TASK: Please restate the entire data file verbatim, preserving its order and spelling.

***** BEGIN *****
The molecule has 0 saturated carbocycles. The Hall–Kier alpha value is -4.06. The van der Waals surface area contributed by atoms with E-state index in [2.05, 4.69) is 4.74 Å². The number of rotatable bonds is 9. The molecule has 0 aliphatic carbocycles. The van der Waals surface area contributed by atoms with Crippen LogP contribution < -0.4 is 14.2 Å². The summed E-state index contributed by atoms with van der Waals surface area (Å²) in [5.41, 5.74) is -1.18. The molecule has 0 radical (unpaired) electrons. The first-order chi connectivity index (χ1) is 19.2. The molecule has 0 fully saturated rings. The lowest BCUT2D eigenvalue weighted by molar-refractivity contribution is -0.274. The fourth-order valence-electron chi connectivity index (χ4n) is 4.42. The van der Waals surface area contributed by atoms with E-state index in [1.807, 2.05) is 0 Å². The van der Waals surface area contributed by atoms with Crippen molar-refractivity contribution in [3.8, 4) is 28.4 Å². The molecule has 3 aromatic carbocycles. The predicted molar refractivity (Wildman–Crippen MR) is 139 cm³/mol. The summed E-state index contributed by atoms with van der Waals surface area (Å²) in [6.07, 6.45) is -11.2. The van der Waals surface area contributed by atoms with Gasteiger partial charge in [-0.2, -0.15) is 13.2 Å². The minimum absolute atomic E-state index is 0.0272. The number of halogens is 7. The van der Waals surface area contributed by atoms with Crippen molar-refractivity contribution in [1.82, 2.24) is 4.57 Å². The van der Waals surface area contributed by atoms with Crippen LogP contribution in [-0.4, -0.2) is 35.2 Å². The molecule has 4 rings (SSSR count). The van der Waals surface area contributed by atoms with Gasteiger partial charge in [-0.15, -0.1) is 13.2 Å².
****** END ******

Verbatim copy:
The molecule has 0 saturated carbocycles. The Hall–Kier alpha value is -4.06. The van der Waals surface area contributed by atoms with E-state index in [2.05, 4.69) is 4.74 Å². The number of rotatable bonds is 9. The molecule has 0 aliphatic carbocycles. The van der Waals surface area contributed by atoms with Crippen LogP contribution < -0.4 is 14.2 Å². The summed E-state index contributed by atoms with van der Waals surface area (Å²) in [5.41, 5.74) is -1.18. The molecule has 0 radical (unpaired) electrons. The first-order chi connectivity index (χ1) is 19.2. The molecule has 0 fully saturated rings. The lowest BCUT2D eigenvalue weighted by molar-refractivity contribution is -0.274. The fourth-order valence-electron chi connectivity index (χ4n) is 4.42. The van der Waals surface area contributed by atoms with E-state index in [1.807, 2.05) is 0 Å². The van der Waals surface area contributed by atoms with Crippen molar-refractivity contribution in [3.8, 4) is 28.4 Å². The molecule has 3 aromatic carbocycles. The predicted molar refractivity (Wildman–Crippen MR) is 139 cm³/mol. The summed E-state index contributed by atoms with van der Waals surface area (Å²) in [6.07, 6.45) is -11.2. The van der Waals surface area contributed by atoms with Gasteiger partial charge in [-0.2, -0.15) is 13.2 Å². The minimum absolute atomic E-state index is 0.0272. The number of halogens is 7. The van der Waals surface area contributed by atoms with Crippen molar-refractivity contribution in [1.82, 2.24) is 4.57 Å². The van der Waals surface area contributed by atoms with Crippen LogP contribution in [-0.4, -0.2) is 35.2 Å². The molecule has 4 rings (SSSR count). The van der Waals surface area contributed by atoms with Gasteiger partial charge in [-0.15, -0.1) is 13.2 Å².